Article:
Whatever knowledge you have, you have a duty to share that knowledge. Thatís what keeps the industry healthy." – Ed HughesIn 1973, Hughes was offered his first training job at Greenspan and Kushland in New York City. "Hallmark asked if I would be interested in moving up there to train the engraving operation on how to use air grinders." Hughes seized the opportunity and spent the next three years sharing his knowledge as an employee of Greenspan and Kushland. When the time came soon after for Universal Lustre Leaf (formerly Dirby Laboratories – a foil manufacturer in Westwood, N.J., that was owned by Hallmark and sold to Glenn Hutchison and Tom Cusemonio) to start an engraving department, Hughes was top on the list.
And so in 1976, Hughes weighed the opportunity versus the risk and decided to move back to the Kansas City, Kan. area (very near to his home and family). "I was the first full-time employee hired in the engraving department at Universal Lustre Leaf. We had a pantograph operator that came in to work with me when needed and Manager Billy Proctor produced all the brochures and foil sheets on the Kluge while I did all the engraving," recalled Hughes. The foil was manufactured in Westwood but was slit and shipped in Kansas, which made sense since Kansas was centrally located. Die orders soon began to pick up and the need to hire additional engravers became apparent.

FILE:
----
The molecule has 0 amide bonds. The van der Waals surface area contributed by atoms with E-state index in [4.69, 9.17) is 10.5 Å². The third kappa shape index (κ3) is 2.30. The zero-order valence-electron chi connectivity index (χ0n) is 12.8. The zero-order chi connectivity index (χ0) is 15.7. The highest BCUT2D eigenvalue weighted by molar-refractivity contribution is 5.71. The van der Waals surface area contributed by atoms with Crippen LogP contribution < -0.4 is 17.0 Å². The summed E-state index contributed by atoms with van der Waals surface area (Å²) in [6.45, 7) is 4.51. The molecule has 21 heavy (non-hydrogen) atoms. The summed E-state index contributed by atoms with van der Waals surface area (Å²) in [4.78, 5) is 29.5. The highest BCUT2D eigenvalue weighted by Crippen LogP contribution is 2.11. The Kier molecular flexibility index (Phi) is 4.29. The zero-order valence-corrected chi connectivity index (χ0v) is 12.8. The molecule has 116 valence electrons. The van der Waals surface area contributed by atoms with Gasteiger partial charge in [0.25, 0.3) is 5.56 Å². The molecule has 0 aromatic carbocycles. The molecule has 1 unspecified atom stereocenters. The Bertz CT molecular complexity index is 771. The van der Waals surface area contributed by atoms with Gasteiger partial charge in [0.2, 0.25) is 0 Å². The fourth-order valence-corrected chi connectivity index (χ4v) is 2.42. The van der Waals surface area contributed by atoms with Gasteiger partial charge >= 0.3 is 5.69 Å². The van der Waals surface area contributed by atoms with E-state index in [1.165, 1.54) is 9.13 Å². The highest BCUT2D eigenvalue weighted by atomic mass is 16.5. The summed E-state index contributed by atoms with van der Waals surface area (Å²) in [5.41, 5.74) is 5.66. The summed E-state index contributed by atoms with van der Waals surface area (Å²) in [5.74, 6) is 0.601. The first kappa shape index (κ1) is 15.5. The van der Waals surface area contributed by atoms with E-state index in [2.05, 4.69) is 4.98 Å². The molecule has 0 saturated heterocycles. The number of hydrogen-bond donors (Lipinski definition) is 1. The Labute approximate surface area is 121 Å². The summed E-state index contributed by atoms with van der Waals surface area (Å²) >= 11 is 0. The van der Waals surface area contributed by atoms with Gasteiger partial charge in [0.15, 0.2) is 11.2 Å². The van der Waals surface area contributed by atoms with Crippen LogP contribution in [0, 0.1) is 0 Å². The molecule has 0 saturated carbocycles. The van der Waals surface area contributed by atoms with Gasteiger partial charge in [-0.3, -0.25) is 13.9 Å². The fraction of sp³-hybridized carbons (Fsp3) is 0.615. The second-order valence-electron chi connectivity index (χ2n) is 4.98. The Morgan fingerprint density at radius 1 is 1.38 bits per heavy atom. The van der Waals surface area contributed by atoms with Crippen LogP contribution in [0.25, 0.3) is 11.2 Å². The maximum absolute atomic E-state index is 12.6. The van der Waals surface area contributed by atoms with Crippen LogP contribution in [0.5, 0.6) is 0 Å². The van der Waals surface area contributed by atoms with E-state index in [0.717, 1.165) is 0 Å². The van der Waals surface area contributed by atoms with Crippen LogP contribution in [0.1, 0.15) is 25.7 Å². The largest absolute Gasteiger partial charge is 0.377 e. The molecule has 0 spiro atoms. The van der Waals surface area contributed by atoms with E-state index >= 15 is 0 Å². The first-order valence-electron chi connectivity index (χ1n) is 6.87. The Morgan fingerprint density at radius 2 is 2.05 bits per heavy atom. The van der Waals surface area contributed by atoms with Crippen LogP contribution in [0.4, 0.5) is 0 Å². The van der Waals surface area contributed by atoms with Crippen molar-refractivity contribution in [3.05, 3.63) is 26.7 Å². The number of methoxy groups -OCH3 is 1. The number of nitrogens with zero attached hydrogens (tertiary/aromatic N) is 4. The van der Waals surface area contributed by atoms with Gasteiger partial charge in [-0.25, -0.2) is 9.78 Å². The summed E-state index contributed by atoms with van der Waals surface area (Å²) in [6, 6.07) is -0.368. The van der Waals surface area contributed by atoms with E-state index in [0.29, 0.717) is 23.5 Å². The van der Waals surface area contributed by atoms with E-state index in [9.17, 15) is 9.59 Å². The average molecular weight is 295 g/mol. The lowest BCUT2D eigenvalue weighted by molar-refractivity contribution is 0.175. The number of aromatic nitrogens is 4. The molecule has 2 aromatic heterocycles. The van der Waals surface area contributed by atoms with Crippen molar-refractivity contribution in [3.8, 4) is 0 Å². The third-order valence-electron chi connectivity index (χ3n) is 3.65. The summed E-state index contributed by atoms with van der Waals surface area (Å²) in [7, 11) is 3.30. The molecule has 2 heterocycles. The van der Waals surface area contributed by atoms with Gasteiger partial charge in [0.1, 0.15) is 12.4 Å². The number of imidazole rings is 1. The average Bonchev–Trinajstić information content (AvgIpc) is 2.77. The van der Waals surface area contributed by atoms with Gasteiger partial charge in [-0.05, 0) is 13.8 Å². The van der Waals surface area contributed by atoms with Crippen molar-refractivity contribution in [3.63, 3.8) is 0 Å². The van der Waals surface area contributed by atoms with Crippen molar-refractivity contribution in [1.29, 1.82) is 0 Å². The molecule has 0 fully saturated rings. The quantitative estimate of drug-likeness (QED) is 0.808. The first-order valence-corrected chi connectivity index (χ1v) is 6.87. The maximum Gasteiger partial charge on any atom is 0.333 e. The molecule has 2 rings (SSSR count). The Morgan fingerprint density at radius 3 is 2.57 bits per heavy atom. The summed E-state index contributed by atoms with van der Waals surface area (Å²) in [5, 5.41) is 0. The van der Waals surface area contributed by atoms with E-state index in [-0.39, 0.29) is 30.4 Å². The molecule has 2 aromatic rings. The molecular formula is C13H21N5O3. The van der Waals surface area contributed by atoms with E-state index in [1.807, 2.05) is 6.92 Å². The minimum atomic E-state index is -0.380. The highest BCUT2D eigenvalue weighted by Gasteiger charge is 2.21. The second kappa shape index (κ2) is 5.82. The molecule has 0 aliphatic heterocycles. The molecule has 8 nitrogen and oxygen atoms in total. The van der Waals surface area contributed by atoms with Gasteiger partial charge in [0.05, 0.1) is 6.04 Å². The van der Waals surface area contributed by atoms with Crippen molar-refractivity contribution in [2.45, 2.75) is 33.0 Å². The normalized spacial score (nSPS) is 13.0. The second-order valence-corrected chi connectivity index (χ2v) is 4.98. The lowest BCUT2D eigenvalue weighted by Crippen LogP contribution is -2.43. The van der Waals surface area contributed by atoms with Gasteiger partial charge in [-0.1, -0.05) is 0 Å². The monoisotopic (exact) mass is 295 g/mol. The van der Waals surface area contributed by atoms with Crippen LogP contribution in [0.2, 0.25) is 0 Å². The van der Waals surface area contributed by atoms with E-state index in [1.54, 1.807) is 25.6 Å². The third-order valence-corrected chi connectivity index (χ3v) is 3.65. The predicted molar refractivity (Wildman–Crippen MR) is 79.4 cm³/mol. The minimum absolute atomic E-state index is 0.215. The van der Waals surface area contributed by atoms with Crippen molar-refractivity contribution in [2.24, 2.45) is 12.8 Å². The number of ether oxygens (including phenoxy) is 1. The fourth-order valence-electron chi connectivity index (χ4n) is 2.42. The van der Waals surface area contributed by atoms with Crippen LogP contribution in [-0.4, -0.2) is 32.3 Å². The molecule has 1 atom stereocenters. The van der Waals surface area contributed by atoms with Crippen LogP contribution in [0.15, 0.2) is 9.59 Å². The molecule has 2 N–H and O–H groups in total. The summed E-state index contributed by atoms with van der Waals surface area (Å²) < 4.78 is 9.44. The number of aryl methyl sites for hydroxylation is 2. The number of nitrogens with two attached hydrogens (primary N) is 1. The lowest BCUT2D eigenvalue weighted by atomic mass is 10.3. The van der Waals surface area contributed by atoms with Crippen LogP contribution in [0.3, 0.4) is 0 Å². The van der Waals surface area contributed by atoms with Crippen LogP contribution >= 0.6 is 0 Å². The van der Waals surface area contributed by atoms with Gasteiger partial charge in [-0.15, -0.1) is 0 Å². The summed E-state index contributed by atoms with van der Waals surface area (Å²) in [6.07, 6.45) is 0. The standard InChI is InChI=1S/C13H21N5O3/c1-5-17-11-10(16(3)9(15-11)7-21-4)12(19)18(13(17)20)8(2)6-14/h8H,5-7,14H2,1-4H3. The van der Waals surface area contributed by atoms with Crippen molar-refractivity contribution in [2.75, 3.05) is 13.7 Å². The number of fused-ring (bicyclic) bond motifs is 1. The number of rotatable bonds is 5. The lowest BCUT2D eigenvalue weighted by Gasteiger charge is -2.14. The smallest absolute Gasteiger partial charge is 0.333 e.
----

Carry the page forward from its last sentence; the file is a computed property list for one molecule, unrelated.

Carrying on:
During this strong period of growth, Hughes trained many engravers, some novice and some experienced, in the art of sculpting. "As time went on, I showed them shortcuts to help them along," said Hughes. Quality and speed was the key: "We had to be able to satisfy customer needs. I had strong skills in knowing a variety of ways to use different burrs that would allow you to accomplish more in less time with the same quality." Hughes also firmly believed in polishing and texturing instead of sandblasting or adding texture to hide a flaw. Perfection soon became one of the hallmarks that would set the bar throughout his career. "This is how I trained everyone. Sometimes you end up learning how to do things out of necessity in order to get things done in a reasonable length of time – techniques that would expedite the process," said Hughes.